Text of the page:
But most officials continue to doubt that Assad himself played a direct role in ordering the bombing of La Belle discotheque or that he approved, or knew beforehand, of Hindawi's decision to attempt to bomb the El Al plane, which carried 340 passengers, including more than 200 Americans.

The main reason for these doubts is both Assad's cautious character when it comes to matters of war and peace with Israel and the potential for a violent Israeli retaliation against Syria had the El Al airliner blown up. Assad is not believed ready to risk provoking a war with Israel at this time.

The El Al bombing attempt was a "mishap," according to a senior Israeli military official. "Someone took Assad's general guidelines, which are 'we have to do something,' and went too far."

The official was referring to Assad's presumed desire to retaliate in some fashion for the Israeli interception over the Mediterranean Feb. 4 of a Libyan executive jet carrying a top Syrian party offical. The Israelis mistakenly thought Palestinian terrorists were aboard.

"It's not like Assad, or for that matter Syrian intelligence, to conduct an operation without adequate deniability," the Israeli said.

The theory of a "rogue" Syrian intelligence officer possibly acting on his own is shared by many other western intelligence and government officials. It has already been dubbed by some Middle East specialists as the "Thomas a Becket Syndrome." Becket was the archbishop of Canterbury murdered at the vague suggestion of Henry II ("Will no one revenge me of the injuries I have sustained from one turbulent priest?").

The view of Syrian intelligence acting on its own implies that Syria today is ruled by a physically and politically weakened Assad, whose state of health has been a subject of continual speculation since he suffered a heart attack in late 1983.

Complex Network

During his 16 years in power, Assad has built up an enormously complex intelligence network, with several secret services and agencies -- estimated to number anywhere from five to nine -- working with a score of known terrorist groups. The question now is whether the Syrian leader's once tight grip on their day-to-day activities has loosened.

"It was inevitable that this network would get out of hand and turn some of its activities elsewhere," the senior Israeli military source said.

An analysis circulating in U.S. and Western European intelligence circles, however, asserts that Assad's control over his highly centralized intelligence network system has not slackened. Those holding this view note that various Syrian intelligence services have long been actively involved in providing logistical support, explosives and various forms of indirect assistance to Middle East terrorists active in Western Europe.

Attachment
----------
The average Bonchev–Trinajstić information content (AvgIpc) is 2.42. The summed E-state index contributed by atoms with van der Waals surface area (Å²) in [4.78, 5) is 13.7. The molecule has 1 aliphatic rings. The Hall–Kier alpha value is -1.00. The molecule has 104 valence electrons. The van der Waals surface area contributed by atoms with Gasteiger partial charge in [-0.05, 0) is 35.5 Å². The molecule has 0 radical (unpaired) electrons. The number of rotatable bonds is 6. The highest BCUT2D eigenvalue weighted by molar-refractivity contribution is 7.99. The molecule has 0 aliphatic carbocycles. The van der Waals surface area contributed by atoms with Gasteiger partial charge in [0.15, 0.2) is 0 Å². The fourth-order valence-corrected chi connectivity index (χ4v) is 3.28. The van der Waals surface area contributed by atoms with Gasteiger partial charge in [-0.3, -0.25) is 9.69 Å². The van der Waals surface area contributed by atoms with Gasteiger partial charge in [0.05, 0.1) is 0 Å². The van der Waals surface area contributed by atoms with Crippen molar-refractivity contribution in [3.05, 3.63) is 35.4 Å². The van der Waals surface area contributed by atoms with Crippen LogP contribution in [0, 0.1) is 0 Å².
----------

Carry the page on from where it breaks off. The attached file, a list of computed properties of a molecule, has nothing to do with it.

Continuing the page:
Middle East experts note three types of distinctly different relationships between Syria's secret services and terrorist groups and three different Syrian methods of using "cutouts," or agents whose actions cannot easily be traced to Damascus.

One method has been the creation of Palestinian factions such as Saiqa, which are virtually an integrated part of the Syrian Army and intelligence system and direct agents of the Syrians. Another is collaboration with, and logistical support for, radical Palestinian and Lebanese groups that remain largely their own masters and decision-makers but are often sent on terrorist operations by Syrian intelligence.

According to Iraqi and Lebanese sources, Syrian intelligence agents usually work with these groups by setting down guidelines on the kinds of targets to be attacked and selecting which countries they should operate in and which are to remain off-limits. But the choice of specific targets most often is left up to the groups themselves, these sources say.

Best Known Group

The best known of such groups in the West today is Abu Nidal's, which has taken responsibility for a number of attacks on Israeli targets in Western Europe and on Palestinians associated with his number one Arab enemy, Palestine Liberation Organization Chairman Yasser Arafat.

Abu Nidal's terrorist organization, which is small (200 to 300 members) but highly professional, is perhaps most famous for its nearly successful assassination attempt on the Israeli ambassador in London, Shlomo Argov, in June 1982 that served as the pretext for the start of the Israeli invasion of Lebanon.

To this day, it has never been clear whether Abu Nidal himself selected Argov as a target or was acting for the Iraqi government, his host at the time. Iraq has since broken all ties to Abu Nidal's group and expelled him from Baghdad. Both Iraq and Abu Nidal spokesmen in Damascus maintain that the decision to try to kill Argov was made by Abu Nidal on his own.